CollegeMontana State Bobcats


Montana State 3-point specialist Tyler Patterson climbing record books, expanding game

Posted at 3:26 PM, Feb 21, 2024
and last updated 2024-02-21 17:26:28-05

BOZEMAN — This season, Montana State men's basketball fans have had to learn a handful of new faces within the program — but a constant has been junior guard Tyler Patterson.

The sole returning starter from the previous season hails from Snoqualmie, Wash., and is already building a legacy for the blue and gold.

"I came here, you know, with no intentions to leave," Patterson explained of his decision to return this past offseason that saw his previous coaching staff depart. "Yeah, it all worked out, and it lined up great for me, so stayed in position to stay here."

Patterson's mother attended Montana State, and he's found a second home in Bozeman.

"You know, in today’s day and age student-athletes have a litany of options, and certainly it meant a lot to all of us that he wanted to write this next chapter here with our staff," Bobcats first-year head coach Matt Logie said.

Patterson shared a connection with Logie that went beyond them both being from the Seattle area.

The basketball world is small — Patterson’s father, Gary, played in high school against Logie’s grandfather who coached Mercer Island. Years later, Gary was Logie's JV coach when he was 14 years old.

"It had been a long, long time since our paths had crossed," Logie said of when he and the Patterson family reunited when he was named the head coach at Montana State this past offseason.

"I had followed Tyler and Tyler’s career to date at Montana State. When they were down in San Diego at the NCAA Tournament, I was at that first-round game as a fan."

Patterson’s father is his main influence and mentor when it comes to the game, and he gave him one of the most critical pieces of advice that’s stuck with him to this day.

"One of my dad’s biggest keys was, the biggest key to be able to play basketball is to be able to shoot," Patterson said. "You know, you got to be able to shoot and put the ball in the hoop. So, it just came from there and then countless reps and situational stuff. It’s just grown from there."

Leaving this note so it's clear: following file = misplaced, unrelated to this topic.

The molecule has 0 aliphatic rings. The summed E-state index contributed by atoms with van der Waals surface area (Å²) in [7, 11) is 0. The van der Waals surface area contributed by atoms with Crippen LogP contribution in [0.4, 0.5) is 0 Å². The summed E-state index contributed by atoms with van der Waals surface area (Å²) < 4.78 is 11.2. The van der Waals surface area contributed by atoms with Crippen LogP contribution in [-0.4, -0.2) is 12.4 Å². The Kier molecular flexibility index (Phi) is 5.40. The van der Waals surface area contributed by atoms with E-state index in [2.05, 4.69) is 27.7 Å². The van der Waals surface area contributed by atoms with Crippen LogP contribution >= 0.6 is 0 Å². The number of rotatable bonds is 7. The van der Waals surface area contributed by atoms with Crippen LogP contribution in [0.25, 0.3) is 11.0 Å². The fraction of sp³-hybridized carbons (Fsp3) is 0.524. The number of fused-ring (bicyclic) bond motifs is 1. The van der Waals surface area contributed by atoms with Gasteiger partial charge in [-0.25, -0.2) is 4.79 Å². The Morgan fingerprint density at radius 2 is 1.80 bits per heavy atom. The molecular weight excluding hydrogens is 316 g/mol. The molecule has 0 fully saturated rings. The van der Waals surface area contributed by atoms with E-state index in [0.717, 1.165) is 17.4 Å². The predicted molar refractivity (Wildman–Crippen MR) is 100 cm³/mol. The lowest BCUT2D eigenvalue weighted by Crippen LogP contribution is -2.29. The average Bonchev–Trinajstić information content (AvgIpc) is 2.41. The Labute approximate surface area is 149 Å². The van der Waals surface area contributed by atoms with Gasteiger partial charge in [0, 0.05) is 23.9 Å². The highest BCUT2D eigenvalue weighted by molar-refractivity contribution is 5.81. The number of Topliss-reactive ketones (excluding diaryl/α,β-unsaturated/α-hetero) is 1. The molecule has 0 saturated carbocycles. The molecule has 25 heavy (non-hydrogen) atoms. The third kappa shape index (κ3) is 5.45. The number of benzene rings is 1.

Patterson has no trouble finding his shot and ranks sixth all-time in program history for made 3-pointers with 191.

This season he’s stepped into a new role, one where his game and his leadership has taken new heights, while using the experience of back-to-back Big Sky Conference championships and NCAA appearances in that growth this season.

"In this particular season of life, we need him to be a different version of himself and someone who can do a little more than maybe he’s done in the past with rebounding the basketball and finding different ways to score besides catching and shooting," Logie said. "And just being that voice in the locker room that can steady the ship in what has been an up-and-down roller-coaster season."

"I had been through it and had seen what it takes, you know, to win here. It’s a long road. It’s a lot of offseason work put in," Patterson said. "It’s a culmination of a lot of time in the gym together. I think the biggest thing is toughness and grit and grinding out the season."

That will be critical in the Bobcats' final regular-season push until the Big Sky Conference tournament in Boise, Idaho, which commences March 9.